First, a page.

Pig cell trial improves diabetic man's sight

EVAN HARDING
Last updated 10:02 05/07/2011
Pig cell
JOHN HAWKINS/Southland Times

Type-1 diabetic Mark Skevington with Invercargill Mayor and pig cell treatment advocate Tim Shadbolt.

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Mark Skevington's eyesight and energy levels have improved and he now shoots more thar and deer in the South Island hill country than before.

And he puts it down to pig cells being poured into his stomach.

Mr Skevington is one of a handful of New Zealanders taking part in trials for a new treatment for diabetes.

The Christchurch man, who was in Invercargill visiting his parents at the weekend, said the treatment had helped his eyesight improve, his energy levels rise and his hunting trips reap more animals.

The trials he is taking part in are being run by Living Cell Technologies, which breeds the Auckland Island pigs at its unit near Invercargill.

The pigs cells are inserted into patients, where it is hoped they will release insulin in the right amounts.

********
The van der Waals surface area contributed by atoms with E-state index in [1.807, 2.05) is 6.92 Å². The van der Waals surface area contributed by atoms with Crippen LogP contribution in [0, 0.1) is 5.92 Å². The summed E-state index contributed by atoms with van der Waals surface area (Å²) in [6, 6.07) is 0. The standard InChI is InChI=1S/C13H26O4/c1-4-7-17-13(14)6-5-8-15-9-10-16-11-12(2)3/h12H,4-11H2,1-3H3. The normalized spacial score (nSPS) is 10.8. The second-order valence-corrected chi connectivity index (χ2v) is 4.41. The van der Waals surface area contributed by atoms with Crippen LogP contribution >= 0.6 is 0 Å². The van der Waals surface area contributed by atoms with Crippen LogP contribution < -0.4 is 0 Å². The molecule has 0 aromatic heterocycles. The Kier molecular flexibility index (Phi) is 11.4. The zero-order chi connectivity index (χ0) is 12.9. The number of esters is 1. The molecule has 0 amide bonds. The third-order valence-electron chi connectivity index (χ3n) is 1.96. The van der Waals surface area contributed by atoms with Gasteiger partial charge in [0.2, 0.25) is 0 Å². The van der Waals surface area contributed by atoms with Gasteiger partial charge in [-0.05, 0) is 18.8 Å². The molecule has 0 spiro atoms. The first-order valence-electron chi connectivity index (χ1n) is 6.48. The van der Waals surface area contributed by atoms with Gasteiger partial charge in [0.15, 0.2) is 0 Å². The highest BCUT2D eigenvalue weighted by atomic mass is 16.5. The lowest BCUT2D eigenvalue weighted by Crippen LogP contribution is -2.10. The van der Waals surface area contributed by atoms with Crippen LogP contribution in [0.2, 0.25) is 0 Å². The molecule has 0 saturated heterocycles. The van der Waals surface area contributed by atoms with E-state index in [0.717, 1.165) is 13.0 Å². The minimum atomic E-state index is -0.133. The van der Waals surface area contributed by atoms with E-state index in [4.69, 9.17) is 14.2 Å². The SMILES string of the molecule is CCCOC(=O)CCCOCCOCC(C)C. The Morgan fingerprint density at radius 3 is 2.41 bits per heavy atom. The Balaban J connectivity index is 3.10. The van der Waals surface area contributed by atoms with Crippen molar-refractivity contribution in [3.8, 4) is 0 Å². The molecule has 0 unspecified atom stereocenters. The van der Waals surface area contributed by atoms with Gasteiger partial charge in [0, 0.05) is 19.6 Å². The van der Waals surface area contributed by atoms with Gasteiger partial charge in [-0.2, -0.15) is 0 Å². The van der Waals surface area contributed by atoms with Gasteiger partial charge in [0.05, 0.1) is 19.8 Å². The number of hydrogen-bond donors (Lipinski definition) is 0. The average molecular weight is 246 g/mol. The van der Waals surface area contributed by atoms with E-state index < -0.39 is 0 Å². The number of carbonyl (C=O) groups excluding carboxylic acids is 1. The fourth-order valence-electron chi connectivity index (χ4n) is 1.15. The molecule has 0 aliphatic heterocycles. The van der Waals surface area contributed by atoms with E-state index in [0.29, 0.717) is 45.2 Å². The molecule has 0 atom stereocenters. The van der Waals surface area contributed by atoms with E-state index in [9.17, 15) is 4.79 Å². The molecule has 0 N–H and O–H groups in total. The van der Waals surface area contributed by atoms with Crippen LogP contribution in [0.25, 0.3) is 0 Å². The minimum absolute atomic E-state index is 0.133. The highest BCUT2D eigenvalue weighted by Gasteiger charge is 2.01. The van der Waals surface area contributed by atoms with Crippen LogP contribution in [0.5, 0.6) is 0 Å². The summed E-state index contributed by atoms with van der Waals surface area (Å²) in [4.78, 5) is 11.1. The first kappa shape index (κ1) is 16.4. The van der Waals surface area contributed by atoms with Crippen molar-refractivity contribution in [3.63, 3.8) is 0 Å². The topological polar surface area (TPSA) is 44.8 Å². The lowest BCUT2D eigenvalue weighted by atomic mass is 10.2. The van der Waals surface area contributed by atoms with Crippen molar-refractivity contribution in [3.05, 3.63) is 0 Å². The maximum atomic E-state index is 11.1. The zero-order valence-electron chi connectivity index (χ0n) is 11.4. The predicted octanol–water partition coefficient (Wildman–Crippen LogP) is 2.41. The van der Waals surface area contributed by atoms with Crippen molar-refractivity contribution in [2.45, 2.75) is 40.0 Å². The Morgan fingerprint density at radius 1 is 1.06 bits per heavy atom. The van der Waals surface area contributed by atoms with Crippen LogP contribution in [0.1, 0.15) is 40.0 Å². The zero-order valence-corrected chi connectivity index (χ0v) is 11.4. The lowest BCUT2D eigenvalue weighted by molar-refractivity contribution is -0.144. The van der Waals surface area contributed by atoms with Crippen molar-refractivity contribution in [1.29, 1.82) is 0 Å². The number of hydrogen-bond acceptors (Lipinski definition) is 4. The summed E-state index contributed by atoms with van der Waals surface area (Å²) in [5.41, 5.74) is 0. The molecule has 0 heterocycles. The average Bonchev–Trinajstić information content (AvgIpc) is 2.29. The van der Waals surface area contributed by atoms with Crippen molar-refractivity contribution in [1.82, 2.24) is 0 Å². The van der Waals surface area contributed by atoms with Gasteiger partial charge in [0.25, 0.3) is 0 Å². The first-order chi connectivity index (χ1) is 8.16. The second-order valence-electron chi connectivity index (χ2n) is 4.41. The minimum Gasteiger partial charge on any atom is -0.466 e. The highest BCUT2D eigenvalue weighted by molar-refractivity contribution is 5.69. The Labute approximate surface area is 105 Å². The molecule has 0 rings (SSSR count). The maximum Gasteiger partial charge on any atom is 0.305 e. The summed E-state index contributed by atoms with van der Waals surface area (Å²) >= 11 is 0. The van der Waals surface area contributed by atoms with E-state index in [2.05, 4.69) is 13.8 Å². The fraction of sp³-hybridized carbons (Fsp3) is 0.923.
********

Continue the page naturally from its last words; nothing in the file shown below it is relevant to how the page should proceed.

Mr Skevington had pig cells inserted into his stomach nine months ago and he reports no side effects.

"In fact I have got benefits from it," he said.

"The biggest thing I noticed when I got home was my eyesight was a lot clearer. I can see thar and deer on the hill now, whereas I used to struggle."

The 56-year-old has been a type-1 diabetic for 34 years, during which time he has been taking insulin. He still takes insulin but, since the operation, less of it, and he can now put in more hours walking up the hills on his hunting trips, and he experiences fewer "lows", he said.

He will undergo a series of tests in another three months to gauge progress, and hopes to keep participating in the human trials.

"It's not perfect but they are definitely on the right track," Mr Skevington said.

He met Invercargill Mayor Tim Shadbolt, a strong advocate of the pig cell treatment, while in Invercargill at the weekend.

"If it wasn't for what you people did down there [in Invercargill], I wouldn't be able to participate in the trials, and that would mean the kids I see who suffer from type-1 diabetes wouldn't benefit from this type of work," he said.

Living Cell Technologies announced last month it had enrolled its first two patients into the Phase 2 diabacell clinical trial in Argentina.

evan.harding@stl.co.nz

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